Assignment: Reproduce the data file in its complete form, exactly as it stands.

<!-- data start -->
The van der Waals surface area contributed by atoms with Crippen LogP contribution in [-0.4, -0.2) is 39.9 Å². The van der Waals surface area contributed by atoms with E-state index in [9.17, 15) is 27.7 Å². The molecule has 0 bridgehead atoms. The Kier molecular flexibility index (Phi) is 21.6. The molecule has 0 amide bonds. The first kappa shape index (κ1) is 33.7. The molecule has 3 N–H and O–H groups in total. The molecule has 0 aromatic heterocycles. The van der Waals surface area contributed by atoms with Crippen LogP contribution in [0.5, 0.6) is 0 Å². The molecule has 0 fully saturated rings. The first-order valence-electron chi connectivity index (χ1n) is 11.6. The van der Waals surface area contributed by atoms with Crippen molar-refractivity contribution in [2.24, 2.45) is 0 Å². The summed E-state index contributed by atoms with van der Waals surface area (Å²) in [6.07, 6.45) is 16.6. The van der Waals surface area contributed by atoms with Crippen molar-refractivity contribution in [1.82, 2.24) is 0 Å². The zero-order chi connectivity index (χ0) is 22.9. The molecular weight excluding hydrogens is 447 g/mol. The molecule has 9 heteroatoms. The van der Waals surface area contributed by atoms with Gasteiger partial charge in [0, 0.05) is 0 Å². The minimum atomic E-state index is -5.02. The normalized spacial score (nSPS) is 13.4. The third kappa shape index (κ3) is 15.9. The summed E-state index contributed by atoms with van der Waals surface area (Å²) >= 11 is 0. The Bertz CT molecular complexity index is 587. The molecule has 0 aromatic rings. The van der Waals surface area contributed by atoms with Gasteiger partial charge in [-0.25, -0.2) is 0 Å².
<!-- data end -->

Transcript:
The van der Waals surface area contributed by atoms with Crippen LogP contribution in [-0.4, -0.2) is 39.9 Å². The van der Waals surface area contributed by atoms with E-state index in [9.17, 15) is 27.7 Å². The molecule has 0 bridgehead atoms. The Kier molecular flexibility index (Phi) is 21.6. The molecule has 0 amide bonds. The first kappa shape index (κ1) is 33.7. The molecule has 3 N–H and O–H groups in total. The molecule has 0 aromatic heterocycles. The van der Waals surface area contributed by atoms with Crippen LogP contribution in [0.5, 0.6) is 0 Å². The molecule has 0 fully saturated rings. The first-order valence-electron chi connectivity index (χ1n) is 11.6. The van der Waals surface area contributed by atoms with Crippen molar-refractivity contribution in [2.24, 2.45) is 0 Å². The summed E-state index contributed by atoms with van der Waals surface area (Å²) in [6.07, 6.45) is 16.6. The van der Waals surface area contributed by atoms with Crippen molar-refractivity contribution in [1.82, 2.24) is 0 Å². The zero-order chi connectivity index (χ0) is 22.9. The molecular weight excluding hydrogens is 447 g/mol. The molecule has 9 heteroatoms. The van der Waals surface area contributed by atoms with Gasteiger partial charge in [0, 0.05) is 0 Å². The minimum atomic E-state index is -5.02. The normalized spacial score (nSPS) is 13.4. The third kappa shape index (κ3) is 15.9. The summed E-state index contributed by atoms with van der Waals surface area (Å²) >= 11 is 0. The Bertz CT molecular complexity index is 587. The molecule has 0 aromatic rings. The van der Waals surface area contributed by atoms with Gasteiger partial charge in [-0.25, -0.2) is 0 Å².